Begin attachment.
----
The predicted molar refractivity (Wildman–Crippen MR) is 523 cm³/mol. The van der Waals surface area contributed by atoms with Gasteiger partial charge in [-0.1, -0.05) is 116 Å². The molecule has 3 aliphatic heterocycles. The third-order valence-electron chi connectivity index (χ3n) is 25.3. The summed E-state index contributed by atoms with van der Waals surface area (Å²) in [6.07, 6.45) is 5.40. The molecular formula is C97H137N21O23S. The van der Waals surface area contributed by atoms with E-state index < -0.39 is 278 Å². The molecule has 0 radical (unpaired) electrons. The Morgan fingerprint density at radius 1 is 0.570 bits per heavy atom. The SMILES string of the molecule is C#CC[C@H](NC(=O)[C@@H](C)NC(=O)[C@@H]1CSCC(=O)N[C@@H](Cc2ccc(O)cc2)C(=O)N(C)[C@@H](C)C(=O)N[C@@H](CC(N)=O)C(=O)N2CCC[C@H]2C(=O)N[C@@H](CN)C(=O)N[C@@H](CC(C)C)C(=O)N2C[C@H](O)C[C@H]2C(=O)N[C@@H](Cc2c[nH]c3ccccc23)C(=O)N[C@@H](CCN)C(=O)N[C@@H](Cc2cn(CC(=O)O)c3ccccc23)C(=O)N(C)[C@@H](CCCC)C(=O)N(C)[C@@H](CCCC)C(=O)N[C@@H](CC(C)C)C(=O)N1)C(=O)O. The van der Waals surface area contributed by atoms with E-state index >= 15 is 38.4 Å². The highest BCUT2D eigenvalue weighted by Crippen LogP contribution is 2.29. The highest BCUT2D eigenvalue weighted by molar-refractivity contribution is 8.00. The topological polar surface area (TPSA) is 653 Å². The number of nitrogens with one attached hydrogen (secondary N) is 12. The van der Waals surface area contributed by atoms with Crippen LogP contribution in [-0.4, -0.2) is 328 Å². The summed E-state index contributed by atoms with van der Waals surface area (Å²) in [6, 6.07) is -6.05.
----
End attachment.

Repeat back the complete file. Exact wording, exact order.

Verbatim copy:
The predicted molar refractivity (Wildman–Crippen MR) is 523 cm³/mol. The van der Waals surface area contributed by atoms with Gasteiger partial charge in [-0.1, -0.05) is 116 Å². The molecule has 3 aliphatic heterocycles. The third-order valence-electron chi connectivity index (χ3n) is 25.3. The summed E-state index contributed by atoms with van der Waals surface area (Å²) in [6.07, 6.45) is 5.40. The molecular formula is C97H137N21O23S. The van der Waals surface area contributed by atoms with E-state index < -0.39 is 278 Å². The molecule has 0 radical (unpaired) electrons. The Morgan fingerprint density at radius 1 is 0.570 bits per heavy atom. The SMILES string of the molecule is C#CC[C@H](NC(=O)[C@@H](C)NC(=O)[C@@H]1CSCC(=O)N[C@@H](Cc2ccc(O)cc2)C(=O)N(C)[C@@H](C)C(=O)N[C@@H](CC(N)=O)C(=O)N2CCC[C@H]2C(=O)N[C@@H](CN)C(=O)N[C@@H](CC(C)C)C(=O)N2C[C@H](O)C[C@H]2C(=O)N[C@@H](Cc2c[nH]c3ccccc23)C(=O)N[C@@H](CCN)C(=O)N[C@@H](Cc2cn(CC(=O)O)c3ccccc23)C(=O)N(C)[C@@H](CCCC)C(=O)N(C)[C@@H](CCCC)C(=O)N[C@@H](CC(C)C)C(=O)N1)C(=O)O. The van der Waals surface area contributed by atoms with E-state index >= 15 is 38.4 Å². The highest BCUT2D eigenvalue weighted by Crippen LogP contribution is 2.29. The highest BCUT2D eigenvalue weighted by molar-refractivity contribution is 8.00. The topological polar surface area (TPSA) is 653 Å². The number of nitrogens with one attached hydrogen (secondary N) is 12. The van der Waals surface area contributed by atoms with Crippen LogP contribution in [-0.4, -0.2) is 328 Å². The summed E-state index contributed by atoms with van der Waals surface area (Å²) in [6, 6.07) is -6.05.